“If the guy is worth shooting, he’s worth shooting again.”

      Situation is everything, but on many occasions a mag dump doesn’t sound like a terrible idea. Works for the police 😉

      • The biggest arguments against a full mag dump are probably a) hearing damage and b) what your local DA is going to think of you shoo ting a guy 16 times. But you’ll never know how many you needed unless it was one more than what you had. Which does make a study of shots fired in DGUs problematic.

    • Easy enough to unload a speedloader and hand load a round or two…
      but not so easy under stress…nor is using a speed strip

  3. There is no legit reason for me not to be able to legally carry a self defense weapon. Except for my zip code. I live in the glorious people’s republic of the bay area.

    So I have to be very discrete when I carry. A j frame in a deep pocket with a pocket holster. And speed strips for reloads. Cause they lay flat.

    Funny how a zip code invalidates the constitution and how many POTG are willing to accept this limitation on our rights.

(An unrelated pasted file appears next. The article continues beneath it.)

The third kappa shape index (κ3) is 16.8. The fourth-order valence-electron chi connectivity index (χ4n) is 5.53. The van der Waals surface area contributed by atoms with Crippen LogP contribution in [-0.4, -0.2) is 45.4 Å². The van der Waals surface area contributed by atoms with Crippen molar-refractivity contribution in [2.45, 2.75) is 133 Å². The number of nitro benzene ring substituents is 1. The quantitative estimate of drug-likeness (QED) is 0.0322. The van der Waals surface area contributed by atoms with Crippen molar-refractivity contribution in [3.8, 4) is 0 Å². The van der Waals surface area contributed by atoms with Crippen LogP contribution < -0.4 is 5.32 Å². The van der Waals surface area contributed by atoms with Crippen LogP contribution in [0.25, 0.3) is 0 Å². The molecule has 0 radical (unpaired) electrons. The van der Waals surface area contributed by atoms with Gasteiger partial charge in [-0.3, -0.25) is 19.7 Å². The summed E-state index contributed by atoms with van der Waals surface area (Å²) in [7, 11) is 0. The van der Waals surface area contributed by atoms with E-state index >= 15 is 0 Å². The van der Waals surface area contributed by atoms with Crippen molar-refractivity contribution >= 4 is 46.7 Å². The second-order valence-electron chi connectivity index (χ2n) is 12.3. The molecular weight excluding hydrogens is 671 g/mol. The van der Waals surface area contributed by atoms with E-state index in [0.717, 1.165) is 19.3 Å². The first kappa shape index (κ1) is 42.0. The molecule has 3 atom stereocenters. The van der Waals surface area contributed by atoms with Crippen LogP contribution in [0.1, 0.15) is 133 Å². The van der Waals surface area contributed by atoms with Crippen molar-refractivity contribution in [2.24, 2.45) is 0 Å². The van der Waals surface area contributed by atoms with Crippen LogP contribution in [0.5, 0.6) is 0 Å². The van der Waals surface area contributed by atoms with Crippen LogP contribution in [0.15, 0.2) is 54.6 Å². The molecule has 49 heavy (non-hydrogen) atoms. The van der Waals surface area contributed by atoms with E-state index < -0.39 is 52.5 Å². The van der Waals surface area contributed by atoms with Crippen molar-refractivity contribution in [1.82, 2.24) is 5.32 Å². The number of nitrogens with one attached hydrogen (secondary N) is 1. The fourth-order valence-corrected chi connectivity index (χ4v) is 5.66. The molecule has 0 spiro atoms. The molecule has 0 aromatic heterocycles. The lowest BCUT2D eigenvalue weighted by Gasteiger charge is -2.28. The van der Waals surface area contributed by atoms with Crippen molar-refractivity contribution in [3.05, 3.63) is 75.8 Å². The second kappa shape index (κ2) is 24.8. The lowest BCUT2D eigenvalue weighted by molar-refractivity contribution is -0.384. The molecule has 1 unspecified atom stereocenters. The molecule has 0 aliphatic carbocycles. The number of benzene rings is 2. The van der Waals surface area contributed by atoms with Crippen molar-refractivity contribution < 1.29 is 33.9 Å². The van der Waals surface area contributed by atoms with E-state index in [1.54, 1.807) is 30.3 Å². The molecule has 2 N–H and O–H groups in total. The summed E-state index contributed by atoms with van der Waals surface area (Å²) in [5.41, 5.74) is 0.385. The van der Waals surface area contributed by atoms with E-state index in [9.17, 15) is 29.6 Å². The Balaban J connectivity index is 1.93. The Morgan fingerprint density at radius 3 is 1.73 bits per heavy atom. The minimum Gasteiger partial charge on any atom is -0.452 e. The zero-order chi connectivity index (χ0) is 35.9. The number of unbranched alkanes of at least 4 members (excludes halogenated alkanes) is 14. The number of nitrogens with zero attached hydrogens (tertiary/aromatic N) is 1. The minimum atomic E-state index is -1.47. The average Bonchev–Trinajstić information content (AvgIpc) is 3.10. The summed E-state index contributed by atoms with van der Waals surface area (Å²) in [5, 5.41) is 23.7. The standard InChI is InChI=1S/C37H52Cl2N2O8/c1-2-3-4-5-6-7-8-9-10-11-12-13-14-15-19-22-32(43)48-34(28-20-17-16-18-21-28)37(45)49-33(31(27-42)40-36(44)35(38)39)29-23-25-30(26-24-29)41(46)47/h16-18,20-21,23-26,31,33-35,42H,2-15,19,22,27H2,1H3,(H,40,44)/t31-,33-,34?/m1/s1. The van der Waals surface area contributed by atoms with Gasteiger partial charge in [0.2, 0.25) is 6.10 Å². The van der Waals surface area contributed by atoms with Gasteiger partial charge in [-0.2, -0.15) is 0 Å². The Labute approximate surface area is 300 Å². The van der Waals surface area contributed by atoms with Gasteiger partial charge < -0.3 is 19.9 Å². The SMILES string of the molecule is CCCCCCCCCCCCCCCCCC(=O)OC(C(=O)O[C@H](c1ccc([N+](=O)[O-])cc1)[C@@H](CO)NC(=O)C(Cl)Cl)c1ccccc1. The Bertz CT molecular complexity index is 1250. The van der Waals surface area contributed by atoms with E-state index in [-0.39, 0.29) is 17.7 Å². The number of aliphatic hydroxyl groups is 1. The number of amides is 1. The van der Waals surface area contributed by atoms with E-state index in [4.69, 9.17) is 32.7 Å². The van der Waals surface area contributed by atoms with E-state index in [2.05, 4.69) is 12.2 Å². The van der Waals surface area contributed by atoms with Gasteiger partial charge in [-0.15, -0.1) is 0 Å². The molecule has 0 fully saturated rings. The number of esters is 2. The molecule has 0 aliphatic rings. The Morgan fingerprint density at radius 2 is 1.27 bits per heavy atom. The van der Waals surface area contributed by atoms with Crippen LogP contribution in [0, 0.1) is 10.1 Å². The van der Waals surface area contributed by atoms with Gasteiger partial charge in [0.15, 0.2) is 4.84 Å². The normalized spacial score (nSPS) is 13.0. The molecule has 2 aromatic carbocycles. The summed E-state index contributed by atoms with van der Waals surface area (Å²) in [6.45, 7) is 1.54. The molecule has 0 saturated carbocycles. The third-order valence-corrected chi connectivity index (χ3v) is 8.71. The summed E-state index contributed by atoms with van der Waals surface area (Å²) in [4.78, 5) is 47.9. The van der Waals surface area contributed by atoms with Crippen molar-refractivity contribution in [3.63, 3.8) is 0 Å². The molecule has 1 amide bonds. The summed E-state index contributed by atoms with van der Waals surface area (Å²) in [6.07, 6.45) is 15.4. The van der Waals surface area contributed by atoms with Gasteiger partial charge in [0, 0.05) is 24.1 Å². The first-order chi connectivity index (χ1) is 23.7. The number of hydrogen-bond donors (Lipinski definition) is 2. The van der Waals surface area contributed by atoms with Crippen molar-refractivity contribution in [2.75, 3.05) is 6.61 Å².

• I would counter that a true POTG does NOT accept that situation, and we vote accordingly. It the rest of the voters we need to explain the pervasive violation of their civil rights to. 🤠

    • HA.
      Yeah, the only way you are getting a CCW in ContraCosta is if you are a buddy of the sheriff and you pay the appropriate bribes.

  4. If carrying speed strips, use the 8 round capacity strips and skip a space between every two rounds for quicker, easier round insertion. Works for 5 or 6 round revolvers.

    I have found that moon clips are the fastest revolver reload. You can stack two moon clips, one on top of the other, in a speed loader pouch, thus carrying twice as much ammo and not worrying about bending the clip.

    By far the best speed loader is the not mentioned is the SL Variant. However, it’s made in Germany, almost impossible to find, and when it is, at an outrageous price. 5-Star are slimmer than HKS and, as a result, easier to insert around bigger grips. They are more expensive, but better made, easier to use, and lock up tighter as well.

    • Jerry Miculek seems to prefer moon clips when he’s in a hurry. (When isn’t he in a hurry?)

      That would seem to be a strong argument in their favor.